A fraction of plasma donations undergoes hepatitis E virus (HEV) RNA screening since late 2014 in France. The aim of this study was to determine the frequency of HEV RNA as well as the viral load and the evolution of genotype distribution over a 3-year period (2015-2017) in asymptomatic blood donors in comparison with symptomatic patients routinely diagnosed. The overall detection rate of HEV RNA in plasma donations was 0.10% during the 3-year period, with a median viral load of 717 IU/mL (range: <60-168 000 IU/mL) in the 189 samples found HEV RNA positive. One hundred and twenty samples (64.4%) were successfully HEV genotyped. Most strains were HEV3f (n = 54; 44.3%) and HEV3c (n = 46; 37.7%). The genotype distribution was not different throughout the 3-year period and we found no association between the genotype and where the blood donors lived (P = 0.96). The HEV genotype distributions in infected blood donors and symptomatic patients were similar. However, the symptomatic patients had a higher viral load (median 282 000 IU/mL; range: <60-136 000 000 IU/mL; P < 0.01) than the blood donors. Overall, asymptomatic blood donors and patients with symptomatic hepatitis E had similar genotype distributions but the blood donors had lower viral loads.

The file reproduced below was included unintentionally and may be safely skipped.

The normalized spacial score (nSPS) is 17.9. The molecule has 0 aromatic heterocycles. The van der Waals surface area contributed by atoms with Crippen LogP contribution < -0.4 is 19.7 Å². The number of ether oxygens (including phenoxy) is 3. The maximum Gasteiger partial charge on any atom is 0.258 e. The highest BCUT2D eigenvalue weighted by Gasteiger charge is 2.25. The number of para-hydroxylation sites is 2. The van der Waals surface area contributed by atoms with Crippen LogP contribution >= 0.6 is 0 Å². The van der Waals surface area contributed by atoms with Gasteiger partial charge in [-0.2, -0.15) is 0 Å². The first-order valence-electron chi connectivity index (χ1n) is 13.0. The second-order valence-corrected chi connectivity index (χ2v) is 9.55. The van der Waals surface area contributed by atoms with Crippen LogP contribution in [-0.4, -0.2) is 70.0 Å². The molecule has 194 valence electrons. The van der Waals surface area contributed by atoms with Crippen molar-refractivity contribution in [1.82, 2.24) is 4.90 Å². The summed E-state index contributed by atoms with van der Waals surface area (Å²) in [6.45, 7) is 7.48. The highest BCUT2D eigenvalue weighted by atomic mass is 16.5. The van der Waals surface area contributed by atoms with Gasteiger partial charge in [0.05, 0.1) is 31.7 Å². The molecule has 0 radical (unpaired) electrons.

Keywords: blood donors; hepatitis E virus; subgenotype distribution; symptomatic patients.
© 2019 John Wiley & Sons Ltd.